A perfect example
of Gerrit T. Rietveld’s experimental nature and work on the separation of
constructive elements, the Beugel chair is both versatile and functional.
Produced in collaboration with Rietveld’s heirs, the Beugel chair was
originally created by the Dutch architect in 1927 for Metz & Co, the
leading Dutch department store. The chair is made of three elements: two
identical looped steel frames that provide support for the seat. This was in
painted fiberboard (later replaced with laminated wood, which is more durable).
The elegant curvature of the shell defines the chair’s profile, extending right
the way up and over the back. The current model boasts a more ergonomically
correct line, conferred by the use of state-of-the-art 3D technology. Today
Cassina presents the chair with a 15mm diameter frame making it even lighter.
|Gerrit Thomas Rietveld
Gerrit Thomas Rietveld, born in Utrecht on 24 June 1888, seems possessed of two personalities, each so distinct that one might take his work to be that of more than one artist. The first personality is that seen in the craftsman cabinet-maker working in a primordial idiom, re-inventing chairs and other furniture as if no one had ever built them before him and following a structural code all of his own; the second is that of the architect working with elegant formulas, determined to drive home the rationalist and neoplastic message in the context of European architecture. The two activities alternate, overlap, and fuse in a perfect osmosis unfolding then into a logical sequence. In 1918 Rietveld joined the “De Stijl” movement which had sprung up around the review of that name founded the year before by Theo van Doesburg. The group assimilated and translated into ideology certain laws on the dynamic breakdown of compositions (carrying them to an extreme) that had already been expressed in painting by the cubists: the “De Stijl” artists also carefully studied the architectonic lesson taught by the great Frank Lloyd Wright, whose influence was widely felt in Europe at that time.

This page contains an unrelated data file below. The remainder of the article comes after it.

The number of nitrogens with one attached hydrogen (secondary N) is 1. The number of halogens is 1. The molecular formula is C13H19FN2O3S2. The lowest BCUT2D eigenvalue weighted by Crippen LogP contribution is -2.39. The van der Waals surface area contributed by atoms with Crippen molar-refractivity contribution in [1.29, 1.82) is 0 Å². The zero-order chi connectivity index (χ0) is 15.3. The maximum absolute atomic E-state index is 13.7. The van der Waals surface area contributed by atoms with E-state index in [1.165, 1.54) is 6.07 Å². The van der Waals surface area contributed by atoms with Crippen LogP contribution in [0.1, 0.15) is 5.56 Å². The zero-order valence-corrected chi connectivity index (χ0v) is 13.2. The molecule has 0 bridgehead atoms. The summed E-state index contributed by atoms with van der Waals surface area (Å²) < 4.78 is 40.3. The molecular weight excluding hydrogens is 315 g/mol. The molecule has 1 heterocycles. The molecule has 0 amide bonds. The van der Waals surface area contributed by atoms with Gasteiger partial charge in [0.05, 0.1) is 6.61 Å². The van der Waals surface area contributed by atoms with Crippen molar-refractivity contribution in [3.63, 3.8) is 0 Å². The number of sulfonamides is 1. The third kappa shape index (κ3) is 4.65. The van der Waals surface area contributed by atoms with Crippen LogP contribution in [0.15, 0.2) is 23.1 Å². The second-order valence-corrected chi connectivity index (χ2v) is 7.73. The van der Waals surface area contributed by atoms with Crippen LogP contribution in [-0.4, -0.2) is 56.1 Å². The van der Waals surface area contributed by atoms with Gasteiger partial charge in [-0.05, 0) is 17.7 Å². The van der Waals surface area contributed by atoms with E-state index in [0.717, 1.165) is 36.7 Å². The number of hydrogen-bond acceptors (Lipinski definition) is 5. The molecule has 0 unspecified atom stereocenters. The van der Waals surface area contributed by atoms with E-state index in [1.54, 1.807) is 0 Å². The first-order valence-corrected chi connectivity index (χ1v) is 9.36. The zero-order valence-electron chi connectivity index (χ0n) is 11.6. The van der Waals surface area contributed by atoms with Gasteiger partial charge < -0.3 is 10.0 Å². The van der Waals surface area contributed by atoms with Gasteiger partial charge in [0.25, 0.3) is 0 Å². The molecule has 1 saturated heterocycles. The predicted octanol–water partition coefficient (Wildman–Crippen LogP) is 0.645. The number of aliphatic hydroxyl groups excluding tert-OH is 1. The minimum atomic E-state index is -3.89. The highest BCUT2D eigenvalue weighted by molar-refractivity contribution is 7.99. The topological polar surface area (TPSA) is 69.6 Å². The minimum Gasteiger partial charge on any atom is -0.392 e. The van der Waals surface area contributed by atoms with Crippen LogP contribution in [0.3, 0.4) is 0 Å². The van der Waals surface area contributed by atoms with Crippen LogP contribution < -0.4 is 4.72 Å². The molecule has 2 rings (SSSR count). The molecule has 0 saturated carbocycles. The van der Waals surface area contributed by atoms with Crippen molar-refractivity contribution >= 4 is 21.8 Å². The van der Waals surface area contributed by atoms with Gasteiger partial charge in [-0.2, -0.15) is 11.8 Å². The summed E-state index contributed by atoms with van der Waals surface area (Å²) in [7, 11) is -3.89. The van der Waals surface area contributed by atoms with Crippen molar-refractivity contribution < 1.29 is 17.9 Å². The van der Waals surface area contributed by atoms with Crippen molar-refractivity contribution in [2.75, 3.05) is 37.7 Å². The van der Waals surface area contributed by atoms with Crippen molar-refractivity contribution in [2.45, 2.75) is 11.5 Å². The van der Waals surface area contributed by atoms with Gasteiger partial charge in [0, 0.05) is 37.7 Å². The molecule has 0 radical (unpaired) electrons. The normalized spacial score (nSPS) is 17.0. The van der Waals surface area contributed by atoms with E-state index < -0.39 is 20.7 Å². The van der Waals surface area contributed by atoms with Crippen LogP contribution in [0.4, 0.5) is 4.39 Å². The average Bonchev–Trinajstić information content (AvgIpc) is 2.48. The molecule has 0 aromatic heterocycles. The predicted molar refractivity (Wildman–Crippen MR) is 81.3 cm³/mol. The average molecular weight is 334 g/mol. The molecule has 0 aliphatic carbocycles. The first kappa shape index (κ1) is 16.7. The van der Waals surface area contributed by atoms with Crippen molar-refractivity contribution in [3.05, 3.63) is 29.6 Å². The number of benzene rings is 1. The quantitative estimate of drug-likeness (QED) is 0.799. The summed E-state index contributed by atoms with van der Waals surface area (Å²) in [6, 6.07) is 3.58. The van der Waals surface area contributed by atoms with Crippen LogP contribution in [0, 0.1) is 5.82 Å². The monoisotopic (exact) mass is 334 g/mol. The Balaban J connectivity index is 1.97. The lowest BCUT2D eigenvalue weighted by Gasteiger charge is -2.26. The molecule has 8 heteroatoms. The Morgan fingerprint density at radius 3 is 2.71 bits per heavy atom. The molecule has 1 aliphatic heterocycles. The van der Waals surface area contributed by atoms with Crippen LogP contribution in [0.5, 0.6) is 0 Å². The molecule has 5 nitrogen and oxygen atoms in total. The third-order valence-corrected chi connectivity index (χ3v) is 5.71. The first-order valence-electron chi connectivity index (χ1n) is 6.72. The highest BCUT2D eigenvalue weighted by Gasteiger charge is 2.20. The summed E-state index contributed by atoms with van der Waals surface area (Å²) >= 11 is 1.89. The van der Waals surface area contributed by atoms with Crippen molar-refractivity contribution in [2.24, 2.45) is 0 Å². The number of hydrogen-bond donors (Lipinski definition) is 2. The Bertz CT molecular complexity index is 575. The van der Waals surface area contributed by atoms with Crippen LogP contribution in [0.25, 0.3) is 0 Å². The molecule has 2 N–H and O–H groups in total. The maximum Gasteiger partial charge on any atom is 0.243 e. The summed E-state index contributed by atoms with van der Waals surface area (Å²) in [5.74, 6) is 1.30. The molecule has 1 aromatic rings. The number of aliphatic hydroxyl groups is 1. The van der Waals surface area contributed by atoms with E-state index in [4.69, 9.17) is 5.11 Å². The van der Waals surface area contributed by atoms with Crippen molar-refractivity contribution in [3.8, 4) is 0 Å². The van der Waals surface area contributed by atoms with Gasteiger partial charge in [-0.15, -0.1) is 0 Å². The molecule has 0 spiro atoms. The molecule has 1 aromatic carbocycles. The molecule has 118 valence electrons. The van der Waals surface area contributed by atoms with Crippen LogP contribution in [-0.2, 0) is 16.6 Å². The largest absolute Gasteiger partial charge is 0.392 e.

Collaborating first with Robert van’t Hoff and Vilmos Huszar, then with Theo van Doesburg and Cornelius van Eesteren, Rietveld soon became one of the most distinguished interpreters of the neoplastic message.
Among his most important works are:
the Schröder house at Utrecht (1924); the “Row Houses” at Utrecht (1931-34); the Dutch pavilion at the Venice Biennial (1954); the sculpture pavilion in the Rijksmuseum Kröller-Müller at Otterloo and the Van Gogh Museum in Amsterdam (1955). Out of his equally important furniture, Cassina has chosen for its own production: the “Red and Blue” (1918), the “Zig-Zag” (1934), the “Schröder 1” (1923), the “Utrecht” (1935)